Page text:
Saturday, October 10, 2009


I was at the inspection for a house that I had just sold in my neighborhood.  This meant sitting for two hours in the home while the inspector did his work; not something I was looking forward to.

When I got to the house, the man, “Jeff,” was also just arriving. Once he started to work, and we bantered about a little, we quickly found that we had both graduated at around the same year in the same part of the city suburbs as each other.

We talked about growing up there, the movies we used to see, the theaters and burger stands we used to frequent, and we even discovered that at about the same time, we had developed a greater than normal appetite for mountain climbing, and subsequently, both having laid off of it for the past few years.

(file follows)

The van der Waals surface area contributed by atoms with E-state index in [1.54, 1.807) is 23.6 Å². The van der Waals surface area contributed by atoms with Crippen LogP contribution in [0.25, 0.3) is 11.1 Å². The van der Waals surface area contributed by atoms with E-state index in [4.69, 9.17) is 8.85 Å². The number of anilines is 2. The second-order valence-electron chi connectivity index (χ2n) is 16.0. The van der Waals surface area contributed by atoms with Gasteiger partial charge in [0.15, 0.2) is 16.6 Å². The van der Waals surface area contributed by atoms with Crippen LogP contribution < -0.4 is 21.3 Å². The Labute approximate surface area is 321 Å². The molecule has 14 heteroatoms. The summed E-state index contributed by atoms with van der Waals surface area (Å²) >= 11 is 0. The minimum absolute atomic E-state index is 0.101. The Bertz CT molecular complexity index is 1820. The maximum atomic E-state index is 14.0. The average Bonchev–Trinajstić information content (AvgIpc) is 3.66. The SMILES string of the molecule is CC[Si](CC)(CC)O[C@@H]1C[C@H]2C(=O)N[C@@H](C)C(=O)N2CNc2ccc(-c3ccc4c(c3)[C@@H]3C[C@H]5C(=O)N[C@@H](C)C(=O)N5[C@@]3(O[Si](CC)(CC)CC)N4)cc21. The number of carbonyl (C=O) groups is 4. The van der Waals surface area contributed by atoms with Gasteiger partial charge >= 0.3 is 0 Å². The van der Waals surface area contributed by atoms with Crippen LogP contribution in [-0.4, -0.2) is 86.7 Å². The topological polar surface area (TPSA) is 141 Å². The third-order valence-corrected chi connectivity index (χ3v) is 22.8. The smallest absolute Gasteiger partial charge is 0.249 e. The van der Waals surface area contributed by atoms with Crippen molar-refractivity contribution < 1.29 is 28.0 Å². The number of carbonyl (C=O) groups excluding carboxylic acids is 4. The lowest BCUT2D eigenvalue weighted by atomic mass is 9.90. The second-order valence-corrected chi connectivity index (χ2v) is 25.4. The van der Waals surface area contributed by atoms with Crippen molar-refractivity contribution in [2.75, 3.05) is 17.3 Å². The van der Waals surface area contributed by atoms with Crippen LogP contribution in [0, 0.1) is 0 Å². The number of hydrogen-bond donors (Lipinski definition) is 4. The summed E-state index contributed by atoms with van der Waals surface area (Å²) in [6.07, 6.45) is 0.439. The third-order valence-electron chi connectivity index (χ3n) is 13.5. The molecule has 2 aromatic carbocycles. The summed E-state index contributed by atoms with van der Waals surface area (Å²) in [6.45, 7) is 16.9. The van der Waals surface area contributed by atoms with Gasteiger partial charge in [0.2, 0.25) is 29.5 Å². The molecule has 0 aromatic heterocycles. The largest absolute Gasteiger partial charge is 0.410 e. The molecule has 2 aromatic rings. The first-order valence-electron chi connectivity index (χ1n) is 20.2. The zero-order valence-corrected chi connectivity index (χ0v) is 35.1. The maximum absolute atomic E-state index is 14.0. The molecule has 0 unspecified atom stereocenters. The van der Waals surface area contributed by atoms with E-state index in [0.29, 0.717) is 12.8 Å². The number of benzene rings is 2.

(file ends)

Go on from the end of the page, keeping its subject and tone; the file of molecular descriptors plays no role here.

It turned an obligated afternoon into fun reminiscences.  And it got me to thinking afterwards why it is that people relish having common histories.  I guess it’s obvious that it validates one’s own sense of who they are to hear common stories and situations told back to them.

But I also think that the longer you go in life, the more dispersed everyone becomes on this planet.  Therefore, those people you shared things with become less and less encountered.  Meeting someone with a common personal history that afternoon made me feel, …well…, not alone.  It was a good feeling and a delightful surprise.